Just great

If A Tale of two cities is my desert island book, Great Expectations runs it pretty close. This is one of those books that I forget how good it is, until I re-read it, and am struck again by Dicken's complete brilliance. It's a pretty chunky read, but the narrative, in common with Two cities, is kept firmly to the point, so we don't go off into endless digressions or sub-plots as with Pickwick Papers, or Oliver Twist. Probably for this reason the narrative flow is very strong, and propels you along as inexorably as the River Thames runs through the heart of the book.

The basic plot is pretty simple, an orphan Pip gets a nasty surprise one weekend when he runs into an escaped convict on the Kentish marshes and is forced to steal food from his sister's house for the convict. Once the convict is recaptured and Pip's crime has gone unnoticed, life looks up for Pip when he is introduced to the wealthy and eccentric Miss Havisham, and her ward, the beautiful aloof Estella. Pip starts to have dreams of marrying Estella and moving up in society, away from his probable future as a blacksmith on the desolate marshes. And then, one day, it happens, a mystery benefactor bestows immense wealth on Pip, who moves to London abandoning his loyal stepfather and friends in Kent. Pip soon becomes an out-and-out snob, but a reality check is awaiting him....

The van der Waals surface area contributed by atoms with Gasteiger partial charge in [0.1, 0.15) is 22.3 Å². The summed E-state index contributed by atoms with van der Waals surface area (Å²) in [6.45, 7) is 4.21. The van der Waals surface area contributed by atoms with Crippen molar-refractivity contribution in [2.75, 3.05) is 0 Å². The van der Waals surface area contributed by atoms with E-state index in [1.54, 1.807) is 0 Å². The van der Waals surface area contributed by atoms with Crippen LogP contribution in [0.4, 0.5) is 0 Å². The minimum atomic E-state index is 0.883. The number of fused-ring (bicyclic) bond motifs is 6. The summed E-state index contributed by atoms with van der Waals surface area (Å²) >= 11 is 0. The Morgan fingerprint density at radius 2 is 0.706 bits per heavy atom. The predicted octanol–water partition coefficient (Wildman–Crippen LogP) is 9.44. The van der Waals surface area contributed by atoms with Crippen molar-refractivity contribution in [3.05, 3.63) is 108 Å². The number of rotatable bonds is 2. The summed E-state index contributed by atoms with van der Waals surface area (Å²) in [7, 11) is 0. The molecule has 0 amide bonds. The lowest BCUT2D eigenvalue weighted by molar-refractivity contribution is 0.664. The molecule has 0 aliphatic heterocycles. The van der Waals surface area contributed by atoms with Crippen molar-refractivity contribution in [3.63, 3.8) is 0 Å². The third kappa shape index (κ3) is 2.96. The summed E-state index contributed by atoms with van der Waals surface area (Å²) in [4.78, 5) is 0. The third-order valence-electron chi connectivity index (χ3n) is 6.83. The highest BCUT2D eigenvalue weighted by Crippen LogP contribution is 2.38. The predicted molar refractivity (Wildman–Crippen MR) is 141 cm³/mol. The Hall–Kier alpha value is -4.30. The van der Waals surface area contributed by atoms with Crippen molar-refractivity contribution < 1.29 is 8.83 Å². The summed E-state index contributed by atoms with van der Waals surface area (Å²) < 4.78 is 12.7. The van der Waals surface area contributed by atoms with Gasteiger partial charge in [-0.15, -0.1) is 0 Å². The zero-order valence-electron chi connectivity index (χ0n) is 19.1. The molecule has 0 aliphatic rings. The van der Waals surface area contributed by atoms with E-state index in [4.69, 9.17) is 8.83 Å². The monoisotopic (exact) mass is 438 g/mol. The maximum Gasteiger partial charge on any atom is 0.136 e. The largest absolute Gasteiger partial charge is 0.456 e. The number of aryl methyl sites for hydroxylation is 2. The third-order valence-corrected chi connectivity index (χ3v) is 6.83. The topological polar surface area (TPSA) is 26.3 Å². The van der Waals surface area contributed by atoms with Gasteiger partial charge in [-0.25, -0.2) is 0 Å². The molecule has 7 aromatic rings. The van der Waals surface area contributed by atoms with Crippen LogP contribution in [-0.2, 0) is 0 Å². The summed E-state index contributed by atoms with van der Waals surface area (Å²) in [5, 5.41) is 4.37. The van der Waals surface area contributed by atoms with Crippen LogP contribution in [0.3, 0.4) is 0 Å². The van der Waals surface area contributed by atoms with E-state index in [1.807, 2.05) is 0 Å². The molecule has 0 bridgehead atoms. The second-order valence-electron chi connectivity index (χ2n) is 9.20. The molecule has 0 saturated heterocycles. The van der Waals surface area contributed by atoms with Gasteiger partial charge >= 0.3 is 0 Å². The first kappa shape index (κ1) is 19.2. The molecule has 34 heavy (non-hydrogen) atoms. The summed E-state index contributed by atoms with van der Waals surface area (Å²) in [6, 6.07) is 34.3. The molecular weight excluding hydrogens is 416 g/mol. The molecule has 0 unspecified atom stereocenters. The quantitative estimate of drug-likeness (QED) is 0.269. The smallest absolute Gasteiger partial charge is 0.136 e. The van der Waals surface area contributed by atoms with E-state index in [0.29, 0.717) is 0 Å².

This is beautifully written, with some great characterisation and humour; also a touch of grand guignol in the over-the-top Miss Havisham. Dickens cleverly overturns all our preconceptions in this novel, you'd have to be very hard-hearted not to feel for Magwitch, the ex-criminal, at the end of the novel. The only part of the novel that I felt didn't work quite so well was the very end with the reconciliation of Pip and Estella. I only discovered recently that Dickens, himself, had problems with this and wrote two possible endings. Both are rather weak, and apparently in the latest film adaptation there is to be yet another ending - it will be interesting to see if the writer can improve upon Dickens. But this is just a minor quibble - Great Expectations is a gem of a novel - if you've never read a Victorian novel before, this is the one to read.

Comments

betsy said…
I am partial to" Bleak House", which has many subplots. It stands up well to re-reading-
Book-hound said…
Bookhound here (for some strange reason Blogger doesn't always allow me to comment!)

I have tried to read "Bleak House" in the past, and have never got very far with it. I think it's been the subplots that I have found very off-putting. But I know it's supposed to be a really great novel with lots of people citing it as their favourite Dickens, so I must give it another go. Thanks for recommending it.

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